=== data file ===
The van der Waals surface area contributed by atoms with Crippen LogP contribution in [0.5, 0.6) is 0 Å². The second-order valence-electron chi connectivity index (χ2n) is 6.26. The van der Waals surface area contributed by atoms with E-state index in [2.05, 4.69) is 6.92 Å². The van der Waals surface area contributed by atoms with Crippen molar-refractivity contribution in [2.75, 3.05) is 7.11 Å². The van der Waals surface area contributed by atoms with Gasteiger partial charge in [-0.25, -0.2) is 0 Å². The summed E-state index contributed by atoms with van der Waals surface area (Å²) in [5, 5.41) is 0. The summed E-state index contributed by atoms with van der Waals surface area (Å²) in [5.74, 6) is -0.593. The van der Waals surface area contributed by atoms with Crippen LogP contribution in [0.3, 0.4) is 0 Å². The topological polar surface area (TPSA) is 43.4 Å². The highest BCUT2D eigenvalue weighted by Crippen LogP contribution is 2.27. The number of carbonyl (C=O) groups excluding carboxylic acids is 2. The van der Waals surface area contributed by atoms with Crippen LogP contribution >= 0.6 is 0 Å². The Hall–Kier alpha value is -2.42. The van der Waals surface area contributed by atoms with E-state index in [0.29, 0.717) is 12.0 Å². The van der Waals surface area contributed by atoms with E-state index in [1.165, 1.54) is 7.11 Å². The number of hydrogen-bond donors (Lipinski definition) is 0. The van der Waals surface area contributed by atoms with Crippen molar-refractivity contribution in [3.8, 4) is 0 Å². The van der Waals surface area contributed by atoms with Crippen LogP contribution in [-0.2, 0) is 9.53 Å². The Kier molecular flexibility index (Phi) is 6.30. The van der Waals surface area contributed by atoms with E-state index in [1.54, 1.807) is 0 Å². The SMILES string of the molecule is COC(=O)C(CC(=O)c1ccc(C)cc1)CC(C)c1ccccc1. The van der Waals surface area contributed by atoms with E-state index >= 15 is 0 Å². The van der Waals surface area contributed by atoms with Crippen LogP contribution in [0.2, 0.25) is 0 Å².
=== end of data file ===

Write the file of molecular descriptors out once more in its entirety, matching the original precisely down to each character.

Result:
The van der Waals surface area contributed by atoms with Crippen LogP contribution in [0.5, 0.6) is 0 Å². The second-order valence-electron chi connectivity index (χ2n) is 6.26. The van der Waals surface area contributed by atoms with E-state index in [2.05, 4.69) is 6.92 Å². The van der Waals surface area contributed by atoms with Crippen molar-refractivity contribution in [2.75, 3.05) is 7.11 Å². The van der Waals surface area contributed by atoms with Gasteiger partial charge in [-0.25, -0.2) is 0 Å². The summed E-state index contributed by atoms with van der Waals surface area (Å²) in [5, 5.41) is 0. The summed E-state index contributed by atoms with van der Waals surface area (Å²) in [5.74, 6) is -0.593. The van der Waals surface area contributed by atoms with Crippen LogP contribution in [0.3, 0.4) is 0 Å². The topological polar surface area (TPSA) is 43.4 Å². The highest BCUT2D eigenvalue weighted by Crippen LogP contribution is 2.27. The number of carbonyl (C=O) groups excluding carboxylic acids is 2. The van der Waals surface area contributed by atoms with Crippen LogP contribution >= 0.6 is 0 Å². The Hall–Kier alpha value is -2.42. The van der Waals surface area contributed by atoms with E-state index in [0.29, 0.717) is 12.0 Å². The van der Waals surface area contributed by atoms with E-state index in [1.165, 1.54) is 7.11 Å². The number of hydrogen-bond donors (Lipinski definition) is 0. The van der Waals surface area contributed by atoms with Crippen molar-refractivity contribution in [3.8, 4) is 0 Å². The van der Waals surface area contributed by atoms with Crippen LogP contribution in [-0.2, 0) is 9.53 Å². The Kier molecular flexibility index (Phi) is 6.30. The van der Waals surface area contributed by atoms with E-state index in [1.54, 1.807) is 0 Å². The SMILES string of the molecule is COC(=O)C(CC(=O)c1ccc(C)cc1)CC(C)c1ccccc1. The van der Waals surface area contributed by atoms with E-state index >= 15 is 0 Å². The van der Waals surface area contributed by atoms with Crippen LogP contribution in [0.2, 0.25) is 0 Å².